Quote:
Originally posted by Jae Onasi:

When they're old enough to evaluate other religions and make a decision for themselves what, if any, faith they'd like to be, that will be their choice. In the meantime, we'll give them a solid moral foundation from which they can compare/contrast other faiths or lack thereof.
You can't possibly believe that their choice won't be irrevocably coloured and weighted by the religion they were indoctrinated into as children, can you? That's another reason indoctrinating young children is a form of mental abuse: It restricts their choices in later life. Most people- if they stay in a religion- stay in the religion they were brought up in. That's because little child-brains often accept things they're told as being truth. It's an evolutionary advantage for various reasons, but organised religion abuses it like HIV abuses weaknesses in our immune systems. Like a computer virus abuses weaknesses in code.

And once again you seem to be conflating moral teachings with religious teachings. You may well be giving your kids a good moral grounding... by teaching them to reason and by re-enforcing their sense of empathy. But that has nothing to do with training them in your religion. It's totally separate.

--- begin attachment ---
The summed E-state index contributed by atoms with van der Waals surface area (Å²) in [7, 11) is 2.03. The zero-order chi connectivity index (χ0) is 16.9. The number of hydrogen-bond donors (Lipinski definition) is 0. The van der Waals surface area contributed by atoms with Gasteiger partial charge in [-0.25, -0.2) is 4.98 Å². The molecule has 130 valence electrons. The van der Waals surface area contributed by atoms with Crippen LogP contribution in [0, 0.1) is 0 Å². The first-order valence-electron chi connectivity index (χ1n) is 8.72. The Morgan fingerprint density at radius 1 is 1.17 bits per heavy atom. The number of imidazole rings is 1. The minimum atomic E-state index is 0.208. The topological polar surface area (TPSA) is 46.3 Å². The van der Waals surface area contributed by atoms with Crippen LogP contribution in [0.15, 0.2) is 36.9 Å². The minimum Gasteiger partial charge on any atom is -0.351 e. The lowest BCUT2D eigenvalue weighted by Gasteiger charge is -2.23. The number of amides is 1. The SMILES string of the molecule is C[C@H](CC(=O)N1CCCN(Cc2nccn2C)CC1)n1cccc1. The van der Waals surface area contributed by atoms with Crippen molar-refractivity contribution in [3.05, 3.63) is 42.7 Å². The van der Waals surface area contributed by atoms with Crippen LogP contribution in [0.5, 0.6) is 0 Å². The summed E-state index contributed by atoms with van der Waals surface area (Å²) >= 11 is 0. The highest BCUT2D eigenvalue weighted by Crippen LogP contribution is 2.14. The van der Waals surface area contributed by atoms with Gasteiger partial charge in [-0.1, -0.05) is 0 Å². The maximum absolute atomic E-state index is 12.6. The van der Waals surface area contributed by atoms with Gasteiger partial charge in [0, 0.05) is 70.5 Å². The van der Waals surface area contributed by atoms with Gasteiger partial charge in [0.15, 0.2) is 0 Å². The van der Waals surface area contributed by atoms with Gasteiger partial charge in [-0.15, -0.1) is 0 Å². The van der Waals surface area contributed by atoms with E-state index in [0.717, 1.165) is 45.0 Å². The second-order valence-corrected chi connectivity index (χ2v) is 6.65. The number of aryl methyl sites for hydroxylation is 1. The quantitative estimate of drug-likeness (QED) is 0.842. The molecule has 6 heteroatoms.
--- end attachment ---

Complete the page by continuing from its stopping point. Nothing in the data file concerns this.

I mean, I fully expect your mind to recoil from this idea reflexively, as you- like all religious folk- seem to have a certain amount of personal investment in your particular world-view. Nevertheless I would ask you to take some time- perhaps during a quiet five minute period- to sit down and genuinely think about this point I've made. Evaluate it purely logically... as if you weren't religious. If you can look at the concept purely rationally, you will find that the assertion that religious indoctrination of children is undeniably negative, is a true assertion.

Quote:
Originally posted by Jae Onasi:

What makes me furious is the stories of parents actually buying kegs for a party at their house for their highschooler and his/her friends to have a good time. Now _this_ is child abuse, not only of their own child but of other children.
Do people really do this? Why, that sounds almost as bad as that "Jesus camp" thing.


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Old 04-11-2007, 02:10 AM   #49
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Quote:
Originally Posted by Spider AL
And I presume you think the same thing about my views on US/UK foreign policy.
I don't like the war either, but we need to fix what we screwed up. However, that's going off on a tangent and in a direction I prefer not to go.

Quote:
Originally Posted by Spider AL